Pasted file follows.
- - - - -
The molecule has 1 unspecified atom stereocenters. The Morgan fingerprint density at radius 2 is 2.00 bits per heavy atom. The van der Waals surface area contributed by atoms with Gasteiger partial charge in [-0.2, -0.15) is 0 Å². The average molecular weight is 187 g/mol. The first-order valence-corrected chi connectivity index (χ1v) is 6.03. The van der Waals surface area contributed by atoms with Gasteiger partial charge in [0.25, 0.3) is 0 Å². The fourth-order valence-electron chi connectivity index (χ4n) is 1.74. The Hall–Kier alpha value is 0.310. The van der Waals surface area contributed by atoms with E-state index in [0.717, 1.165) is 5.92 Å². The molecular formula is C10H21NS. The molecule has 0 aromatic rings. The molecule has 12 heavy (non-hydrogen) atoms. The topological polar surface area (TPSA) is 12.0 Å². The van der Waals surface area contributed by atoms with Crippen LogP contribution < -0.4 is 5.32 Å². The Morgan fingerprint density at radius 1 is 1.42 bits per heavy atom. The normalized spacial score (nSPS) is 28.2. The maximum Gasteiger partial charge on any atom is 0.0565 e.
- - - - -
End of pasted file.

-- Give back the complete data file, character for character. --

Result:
The molecule has 1 unspecified atom stereocenters. The Morgan fingerprint density at radius 2 is 2.00 bits per heavy atom. The van der Waals surface area contributed by atoms with Gasteiger partial charge in [-0.2, -0.15) is 0 Å². The average molecular weight is 187 g/mol. The first-order valence-corrected chi connectivity index (χ1v) is 6.03. The van der Waals surface area contributed by atoms with Gasteiger partial charge in [0.25, 0.3) is 0 Å². The fourth-order valence-electron chi connectivity index (χ4n) is 1.74. The Hall–Kier alpha value is 0.310. The van der Waals surface area contributed by atoms with E-state index in [0.717, 1.165) is 5.92 Å². The molecular formula is C10H21NS. The molecule has 0 aromatic rings. The molecule has 12 heavy (non-hydrogen) atoms. The topological polar surface area (TPSA) is 12.0 Å². The van der Waals surface area contributed by atoms with Crippen LogP contribution < -0.4 is 5.32 Å². The Morgan fingerprint density at radius 1 is 1.42 bits per heavy atom. The normalized spacial score (nSPS) is 28.2. The maximum Gasteiger partial charge on any atom is 0.0565 e.